UBC Theses and Dissertations
In vitro lymphocyte responses with particular reference to tuberculous infections Clements, Donna Valerie Margaret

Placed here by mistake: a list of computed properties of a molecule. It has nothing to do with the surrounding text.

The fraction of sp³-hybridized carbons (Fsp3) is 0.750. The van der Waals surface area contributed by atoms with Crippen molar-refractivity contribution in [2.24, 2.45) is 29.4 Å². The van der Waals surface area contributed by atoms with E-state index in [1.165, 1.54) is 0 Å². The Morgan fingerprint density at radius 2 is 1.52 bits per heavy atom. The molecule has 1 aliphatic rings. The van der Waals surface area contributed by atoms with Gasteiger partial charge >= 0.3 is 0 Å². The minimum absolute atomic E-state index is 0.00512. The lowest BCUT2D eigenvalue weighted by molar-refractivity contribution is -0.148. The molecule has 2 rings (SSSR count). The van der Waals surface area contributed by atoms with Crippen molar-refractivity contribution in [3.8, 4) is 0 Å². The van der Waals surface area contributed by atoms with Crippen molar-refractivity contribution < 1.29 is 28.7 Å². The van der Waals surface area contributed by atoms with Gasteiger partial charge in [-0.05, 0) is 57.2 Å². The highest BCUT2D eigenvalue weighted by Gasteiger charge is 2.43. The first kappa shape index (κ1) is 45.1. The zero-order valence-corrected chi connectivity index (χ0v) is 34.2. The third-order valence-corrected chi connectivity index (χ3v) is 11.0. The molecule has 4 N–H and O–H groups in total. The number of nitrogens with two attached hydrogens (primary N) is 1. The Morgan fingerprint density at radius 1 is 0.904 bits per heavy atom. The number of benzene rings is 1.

Active tuberculosis is a frequent complication of Hodgkin's disease and it has been demonstrated recently that the circulating lymphocytes are abnormal in this disease (48). Furthermore, reactivation of tuberculosis following steroid therapy is a common complication (56) and it is now well established that steroids are toxic to lymphocytes (57). With this background evidence to suggest the importance of normal lymphocyte function in host resistance and the accidental finding of a poor lymphocyte response in a tuberculous patient, a study of the in vitro reaction of the lymphocytes in tuberculous patients was undertaken. In vitro cultures of peripheral white blood cells will undergo transformation and mitosis when in the presence of phytohemagglutinin (PHA), an extract of the red kidney bean Phaseolus vulgaris. The number of cells which transform or enter mitosis in the culture is representative of the individual's immune responsiveness. In the tuberculous patients studied, irrespective of the state of their disease, the mean mitotic index (the number of cells in mitosis per thousand cells) was found to be significantly lower than normal controls suggesting that their mean immunological capacity is below normal. During the course of the tuberculous study one of the individuals used as a normal control came down with the "flu" on the evening of the day her blood was taken. The PHA mitotic index was found to be severely depressed. To study the effect of such acute upper respiratory infections, presumably of viral origin, mitotic indices were determined on blood samples taken from laboratory volunteers who felt they were coming down with a cold. The indices were found to be depressed in all cases as compared to healthy normals. The reaction of delayed hypersensitivity and the relationship of this reaction to immunity and tuberculosis has been a matter of study for many years. It seems clear that the individuals in the population that later develop tuberculosis are drawn largely from those members who have a positive skin test while those with a negative skin test have been found unlikely to develop tuberculosis to the point of not being required to have X-rays in many instances. Tuberculin PPD (purified protein derivative) was one of the first antigens shown to be capable of transforming lymphocytes in vitro (60, 61) providing the individual had had prior sensitization. As all tuberculin negative student nurses entering training at the Vancouver General Hospital receive a bacillus Calmette Guerin vaccination (BCG), they were chosen for study in order to elucidate the relationship of in vivo and in vitro responses to the tubercle antigen, PPD. As the number of cells responding to PPD is much less than responding to PHA, the mitotic index is a very insensitive method to use in determination of in vitro responsiveness to antigen. Therefore, the response in vitro was determined by the incorporation of (3)H-thymidine into DNA of stimulated lymphocytes. It was found that in 12 to 18 months after vaccination with BCG nurses who had become skin test negative to PPD did not differ significantly in their in vitro response from nurses who had remained skin test positive. A correlation was found between the PHA and PPD in vitro responses which suggests that the response to the general stimulus, PHA, is an indicator of the reaction that can be mobilized to specific antigen. Varying the dose of BCG that was administered affected only in vivo responses. Finally, contrary to many reports, no quantitative correlation was found between in vivo and in vitro responses to PPD following BCG vaccination.
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